Differing Doubts About the Authorship of Luke-Acts: Schröter and Wolter

Building on my post from two weeks ago, today’s post will begin a short series of posts on Luke-Acts, most of which will juxtapose the positions of Jens Schröter (Eng) in From Jesus to the New Testament and Michael Wolter (Eng) in The Gospel According to Luke. Today we look at the question of authorship.

While Schröter and Wolter both express themselves with caution regarding the question of the authorship of Luke-Acts, it is notable that their respective uncertainties are located at quite different points. Let me illustrate this with a quotation from each scholar, alternating between the English and the German text.

1. Jens Schröter (FJNT 287-288; VJNT 312-313)

Thus, the Muratorianum is of interest for our line of questioning first because it confirms the association of Luke/Paul, which is also found in Irenaeus, Tertullian, and Origen. This, however, is … not derived from Acts. Rather, it is clear that the name Luke was already attached to the Gospel and was transferred from there to Acts.

Das Muratorianum ist somit für unsere Fragestellung zum einen deshalb von Interesse, weil es die auch bei Irenäus, Tertullian und Origines begegnende Verbindung Lukas/Paulus bestätigt. Diese wird … jedoch nicht aus der Apg abgeleitet. Deutlich ist vielmehr, dass der Name Lukas bereits am Evangelium haftete und von dort auch auf die Apg übertragen wurde.

This finding is supported by the fact that in light of the observations on the four-gospel collection (cf. § 3 below) it can be regarded as completely improbable that the Gospel of Luke circulated anonymously for quite a long time and was first ascribed to the Paul-companion Luke in the course of the acceptance of Acts. Rather, the ascription of the third Gospel to Luke is an old tradition that arose at the latest in connection with the superscriptions of the Gospels.

Dieser Befund wird dadurch unterstützt, dass es angesichts der Beobachtungen zur Vier-Evangelien-Sammlung (vgl. unten unter 3.) als gänzlich unwahrscheinlich gelten kann, dass das LkEv längere Zeit anonym umlief und erst im Zuge der Aufnahme der Apg dem Paulusbegleiter Lukas zugeschrieben wurde. Die Zuschreibung des dritten Evangeliums an Lukas ist vielmehr eine alte, spätestens im Zusammenhang der Evangelienüberschriften entstandene Tradition.

To what this is to be traced remains mysterious to a certain extent. It is conspicuous at any rate that the subsequent invention of a tradition about the Gospel-writer Luke first produced the problem of legitimating this gospel, since one could not appeal for this to an eyewitness—unlike with Matthew and John and also unlike with Mark, which was at least supported by the authority of Peter.

Worauf diese zurückzuführen ist, bleibt einigermaßen rätselfhaft. Auffällig ist jedenfalls, dass die nachträgliche Erfindung einer Tradition über den Evangelienschreiber Lukas erst das Problem produziert hätte, dieses Evangelium zu legitimieren, da man sich hierfür – anders als bei Mt und Joh, anders auch als bei Mk, das wenigstens durch die Autorität des Petrus gestützt wurde – nicht auf einen Augenzeugen berufen konnte.

For my other Schröter posts, see here.

2. Michael Wolter (GAL 7-8; DLE 6-7).

Above all 2 Timothy 4.11 could have played an important role in this connection. When it states there that “only Luke is with me” and this letter also acts as if it were written by Paul when he was imprisoned in Rome with death before his eyes (1.17; 4.16ff), then it could only—so the conclusion had to run 2 Timothy was still regarded as authentic—have been this Luke from whom the report of the Pauline imprisonment in Rome comes, which one can read in Acts 27.17-31. …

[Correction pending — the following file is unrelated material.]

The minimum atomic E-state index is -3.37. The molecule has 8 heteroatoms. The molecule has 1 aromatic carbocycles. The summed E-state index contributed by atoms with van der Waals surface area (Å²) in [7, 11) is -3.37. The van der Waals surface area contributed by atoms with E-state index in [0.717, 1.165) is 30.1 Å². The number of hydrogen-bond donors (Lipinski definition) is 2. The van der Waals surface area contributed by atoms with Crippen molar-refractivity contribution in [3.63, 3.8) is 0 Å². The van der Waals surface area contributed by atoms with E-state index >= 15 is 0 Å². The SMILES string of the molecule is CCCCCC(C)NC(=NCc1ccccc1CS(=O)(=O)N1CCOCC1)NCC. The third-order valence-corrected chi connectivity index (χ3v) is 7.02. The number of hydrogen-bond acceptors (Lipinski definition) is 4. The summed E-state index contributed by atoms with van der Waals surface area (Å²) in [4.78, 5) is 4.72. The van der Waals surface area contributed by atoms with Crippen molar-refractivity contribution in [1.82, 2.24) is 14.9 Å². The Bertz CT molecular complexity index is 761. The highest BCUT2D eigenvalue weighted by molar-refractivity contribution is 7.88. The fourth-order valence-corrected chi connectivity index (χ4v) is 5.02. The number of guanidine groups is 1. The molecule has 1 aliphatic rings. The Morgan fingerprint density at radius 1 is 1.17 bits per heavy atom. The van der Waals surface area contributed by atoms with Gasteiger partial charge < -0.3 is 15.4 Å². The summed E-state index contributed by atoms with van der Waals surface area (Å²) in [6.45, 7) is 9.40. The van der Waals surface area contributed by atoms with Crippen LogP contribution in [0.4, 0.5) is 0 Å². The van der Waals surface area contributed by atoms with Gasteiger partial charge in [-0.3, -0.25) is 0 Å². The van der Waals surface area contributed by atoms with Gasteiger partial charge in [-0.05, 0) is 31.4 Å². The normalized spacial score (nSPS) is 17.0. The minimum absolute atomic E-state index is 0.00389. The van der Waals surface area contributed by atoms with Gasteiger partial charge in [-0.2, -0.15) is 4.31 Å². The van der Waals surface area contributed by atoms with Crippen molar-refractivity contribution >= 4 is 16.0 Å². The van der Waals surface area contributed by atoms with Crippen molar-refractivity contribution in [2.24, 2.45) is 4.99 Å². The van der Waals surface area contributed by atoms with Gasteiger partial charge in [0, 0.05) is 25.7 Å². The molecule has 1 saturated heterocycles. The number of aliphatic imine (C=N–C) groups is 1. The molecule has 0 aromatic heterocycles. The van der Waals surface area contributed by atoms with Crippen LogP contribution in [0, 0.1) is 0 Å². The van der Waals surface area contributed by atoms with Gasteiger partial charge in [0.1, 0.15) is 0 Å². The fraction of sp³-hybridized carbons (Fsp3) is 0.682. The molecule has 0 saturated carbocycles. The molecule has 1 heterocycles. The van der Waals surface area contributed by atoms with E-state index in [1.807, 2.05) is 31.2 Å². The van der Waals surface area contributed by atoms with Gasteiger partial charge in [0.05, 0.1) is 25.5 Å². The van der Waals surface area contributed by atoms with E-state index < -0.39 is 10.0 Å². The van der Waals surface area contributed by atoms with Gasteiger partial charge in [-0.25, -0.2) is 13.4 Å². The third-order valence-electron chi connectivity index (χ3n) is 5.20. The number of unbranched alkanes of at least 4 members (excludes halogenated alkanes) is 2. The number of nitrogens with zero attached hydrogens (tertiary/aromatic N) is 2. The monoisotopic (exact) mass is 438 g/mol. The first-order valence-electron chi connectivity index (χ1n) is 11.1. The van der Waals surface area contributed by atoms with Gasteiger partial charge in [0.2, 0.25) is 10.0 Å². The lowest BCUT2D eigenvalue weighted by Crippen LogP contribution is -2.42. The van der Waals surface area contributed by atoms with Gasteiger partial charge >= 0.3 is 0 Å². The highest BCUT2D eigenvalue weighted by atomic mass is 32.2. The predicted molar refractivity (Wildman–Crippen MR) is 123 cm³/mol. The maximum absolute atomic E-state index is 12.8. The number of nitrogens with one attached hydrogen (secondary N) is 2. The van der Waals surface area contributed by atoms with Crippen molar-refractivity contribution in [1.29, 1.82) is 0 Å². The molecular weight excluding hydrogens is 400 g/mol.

Vor allem 2.Tim 4,11 könnte in diesem Zusammenhang eine wichtige Rolle gespielt haben: Wenn es hier heißt “nur Lukas ist bei mir”, und dieser Brief außerdem so tut als wäre er von dem in Rom gefangenen Paulus geschrieben worden, der den Tod vor Augen hat (1,17; 4,16ff), konnte es – so musste die Schlussfolgerung lauten, als man den 2. Timotheusbrief noch für authentisch hielt – eben nur dieser Lukas gewesen sein, von dem der Bericht von der paulinischen Gefangenschaft in Rom stammt, der in Apg 28,17–31 zu lesen ist. …

And because one had recognized already in the second century that the Gospel of Luke and Acts were written by the same author, it is not to be ruled out that the name Luke was first inferred for the author of Acts from 2 Timothy 4.11 and then transferred to the Gospel. …

Und weil man auch schon im 2. Jahrhundert erkannt hatte, das LkEv und Apg von ein und demselben Autor geschrieben worden waren, ist es nicht ausgeschlossen, dass der Name Lukas von 2. Tim 4,11 aus erst für den Verfasser der Apostelgeschichte erschlossen und dann auf das Evangelium übertragen wurde. …

Thus, it would have been only the above-cited information from 2 Timothy 4.11 with whose help one was able to give a name to the anonymous author of Luke–Acts. It is, however, also conceivable that the name Luke adhered to the Gospel already independently of Acts (in this vein, cf. now especially again Thornton 1991, 78; Jervell 1988, 80f; Schröter 2007, 312–13; 2013, 287–88).

Denkbar ist aber auch, dass der Name Lukas auch schon unabhängig von der Apostelgeschichte am Evangelium haftete (in diesem Sinne vg. jetzt vor allem wieder Thornton* 78; Jervell, Apg, 80f.; Schröter, Von Jesus zum Neuen Testament, 312f).

The consequences would be very far-reaching in this case, for this connection between the name Luke and the Gospel could only be traced back to historical recollection. How could one otherwise and without the detour via Acts explain that the composition of the Gospel of Luke was ascribed to Luke, of all people?

Die Konsequenzen wären in diesem Fall sehr weitgehend, denn auf anderes als auf historische Erinnerung ließe sich diese Verknüpfung nicht zurückführen. Wie wollte man sonst und ohne den Umweg über die Apostelgeschichte erklären, dass die Abfassung des LkEv ausgerechnet dem Paulusbegleiter Lukas zugeschrieben wurde?